how to assigned comma and period in thousand number?? (ex. 1,000.50) in c++..

this is my sample code...

#include <iostream>

main ()
{
      int x=0,y;
      
     cout<<"Coverting Dollar to Philippine Currency:";
     cout<<"\n\nEnter amount of dollar: $ ";
     cin>>y;
     x = y * 45.00;

     cout<<"Php "<<x;
     return 0;
}

i want to assigned comma in thousand number and period of decimal.
ex. Php 1,000.50

#include <iostream>
#include <locale>
#include <iomanip>
using namespace std ;

struct comma_facet : public std::numpunct<char>
{ protected: string do_grouping() const { return "\003" ; } };

int main()
{
  cout.imbue( locale( cout.getloc(), new comma_facet ) ) ;
  cout << fixed << setprecision(2) << showpoint << 123.0 << '\t'
       << 12345.6789 << '\t' << 2000.0/3.0 << '\t' << 1234567.1234 << '\n' ;
}

i didn't get it!!!is there anything else that can easily to understand for beginners like me??

#include <iostream>
#include <sstream>
#include <iomanip>
#include <string>
using namespace std;

int main()
{
   ostringstream stm ;
   stm << fixed << setprecision(2) << showpoint << 12345678.9876 ;
   string str = stm.str() ;
   int n = str.size() ;
   for( int i = n-6 ; i>0 ; i -= 3 ) str.insert( i, 1, ',' ) ;
   cout << str << '\n' ;
}

std C/C++ numerical types don't recognize comma separaters. So, as vijayan has demostrated, you need to find a way to convert the numerical value to a string, then insert the commas and print out the string. There are other ways to do this basic sequence beyond what vijayan has demonstrated, but which way is best for you will depend on what tools you have in your tool chest. To better help us help you we need to know what tools you have available. Do you know about the different types of strings? If so which do you use? Do you know about manipulating arrays/vectors? Do you know about the Standard Template Library, etc. Did you know that main() returns an int in it's standard form? Did you know that you must somehow invoke namespace std when using cout with ith iostream header file? Do you know how to convert numerical values into strings?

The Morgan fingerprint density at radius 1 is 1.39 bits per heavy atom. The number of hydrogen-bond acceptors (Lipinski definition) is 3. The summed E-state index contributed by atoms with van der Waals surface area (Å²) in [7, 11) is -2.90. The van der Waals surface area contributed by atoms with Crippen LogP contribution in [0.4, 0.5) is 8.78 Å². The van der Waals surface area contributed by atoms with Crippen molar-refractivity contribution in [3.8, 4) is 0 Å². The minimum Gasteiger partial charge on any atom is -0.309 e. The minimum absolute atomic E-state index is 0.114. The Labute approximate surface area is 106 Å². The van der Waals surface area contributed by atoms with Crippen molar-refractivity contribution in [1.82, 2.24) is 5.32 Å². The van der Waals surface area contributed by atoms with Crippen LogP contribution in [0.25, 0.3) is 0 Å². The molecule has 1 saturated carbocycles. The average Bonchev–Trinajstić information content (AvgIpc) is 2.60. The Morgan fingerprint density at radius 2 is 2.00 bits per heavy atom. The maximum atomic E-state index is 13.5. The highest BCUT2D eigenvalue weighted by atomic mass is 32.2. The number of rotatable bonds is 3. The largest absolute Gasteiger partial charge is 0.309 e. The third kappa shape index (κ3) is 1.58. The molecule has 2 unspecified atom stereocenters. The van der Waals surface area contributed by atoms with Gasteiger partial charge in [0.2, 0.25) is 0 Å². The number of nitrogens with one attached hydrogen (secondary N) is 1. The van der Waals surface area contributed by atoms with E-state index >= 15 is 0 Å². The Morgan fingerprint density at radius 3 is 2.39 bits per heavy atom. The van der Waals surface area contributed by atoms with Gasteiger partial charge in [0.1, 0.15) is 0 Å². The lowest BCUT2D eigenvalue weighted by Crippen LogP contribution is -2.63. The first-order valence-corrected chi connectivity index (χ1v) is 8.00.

To Lerner;

Do you know about the different types of strings?
- not really
If so which do you use? Do you know about manipulating arrays/vectors? - i know array a litle
the rest i don't know i am not sure..

All right. First things first.

It should always be int main(), not void main() or plain main(). void main() and plain old main() may work on some compilers, but it's not standard. See vijayan's examples.

If you are going to use the standard iostream header file instead of the (deprecated?) iostream.h header file then you need to inovke namespace std somehow. You can do that by including the line

using namespace std;

right after the list of includes. While this isn't the most sophisticated way to access material in namespace std, it's simple, straightforward, and good enough for most purposes, particularly for beginners. See vijayan's examples.